The "Modern Development" phase in the development of the theory of Hierarchy of Effects was marked by profound changes in the underlying assumptions regarding the function of advertising. At the same time, the rapidly developing field of psychology provided a context in which to base new theoretical models.
DAGMAR - click for full size
Function of Advertising
In 1961, Russell H. Colley presented a report to the Association of National Advertisers entitled, Defining Advertising Goals for Measured Advertising Results. Colley argued that the effectiveness of advertising should be judged based on the extent to which it moves the consumer upward on the hierarchy, rather than solely on its ability to move the consumer to the ultimate stage: Action. Thus, Colley made a distinction between advertising goals and marketing goals; advertising goals should be stated and measured in terms of movement on the hierarchy, while marketing goals tended to be concerned almost exclusively with achieving a desired action.
The distinction between marketing and advertising goals, and the emphasis on movement up the hierarchy offered several advantages over the previous, sales-based measures. The most obvious was the ability to more narrowly define advertising objectives, and to effectively measure progress towards them. In addition, the formalization of the theory gave practitioners a framework to examine and utilize the long term effects of advertising more strategically.
Hierarchy of Effects - click for full size.
New Theoretical Models
In 1961, Lavidge and Steiner published a paper in the Journal of Marketing entitled, A Model for Predictive Measurements of Advertising Effectiveness. Like Colley, they suggested that advertising effectiveness should be measured in terms of movement up the hierarchy rather than solely on its ability to evoke action in the consumer. In addition, they created a new model of the hierarchy itself which took into account models from the field of psychology which attempted to describe learning itself as a process. The model described three distinct phases of learning which occur in the following order: 1) cognitive, 2) affective, and 3) conative. The three phases correspond roughly to the categories 1) thinking, 2) feeling, and 3) doing. Lavidge and Steiner broke each category into two corresponding mini-stages and presented a model of the hierarchy with the following ordered phases: Awareness, Knowledge, Liking, Preference, Conviction, and Purchase.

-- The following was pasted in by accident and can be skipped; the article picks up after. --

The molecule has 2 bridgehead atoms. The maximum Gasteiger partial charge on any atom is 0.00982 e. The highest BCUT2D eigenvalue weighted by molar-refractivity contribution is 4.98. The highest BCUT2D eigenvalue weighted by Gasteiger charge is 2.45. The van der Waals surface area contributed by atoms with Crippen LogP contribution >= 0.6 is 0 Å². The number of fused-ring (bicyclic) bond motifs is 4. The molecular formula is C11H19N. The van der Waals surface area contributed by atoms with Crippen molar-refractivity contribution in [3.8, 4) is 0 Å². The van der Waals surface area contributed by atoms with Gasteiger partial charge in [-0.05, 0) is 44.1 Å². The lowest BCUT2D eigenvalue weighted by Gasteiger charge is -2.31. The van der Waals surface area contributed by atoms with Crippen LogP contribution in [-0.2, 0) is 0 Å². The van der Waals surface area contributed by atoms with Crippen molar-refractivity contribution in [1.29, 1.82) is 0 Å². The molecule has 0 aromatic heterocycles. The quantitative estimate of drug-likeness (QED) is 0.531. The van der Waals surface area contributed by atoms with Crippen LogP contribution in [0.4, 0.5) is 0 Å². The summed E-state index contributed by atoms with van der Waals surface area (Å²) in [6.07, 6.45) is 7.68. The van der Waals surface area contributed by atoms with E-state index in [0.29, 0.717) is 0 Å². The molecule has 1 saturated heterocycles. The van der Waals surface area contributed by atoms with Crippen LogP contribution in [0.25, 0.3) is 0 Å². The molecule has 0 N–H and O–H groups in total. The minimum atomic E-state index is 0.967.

Lavidge and Steiner's model required the consumer to pass through all six of the stages, in the given order, before reaching the final stage (Action). They did, however, qualify their theory to address common criticisms of older hierarchy models. In doing so, they stipulated the following:
- The stages are not necessarily equidistant.
- It is possible to move up several steps simultaneously.
- The greater the psychological/economic commitment, the longer it takes to move upward on the hierarchy, and visa-versa.
While Lavidge and Steiner's work was widely regarded as a breakthrough in the field of advertising theory, Kristian Palda, a respected theorist and researcher, raised several questions concerning the relationship between the cognitive, affective, and conative stages in the new model. Through research and experimentation, Palda made the following points:
- There is no evidence that changes in awareness precede rather than follow a purchase.
- It is unclear whether attitude is a mechanism which effects behavior.
- Attitude change may follow behavior, rather than precede it.
- "Intention to buy" does not equal "Action".
Palda's work can be seen as anticipatory of the "Challenge-Defense" period which followed in the development of the theory.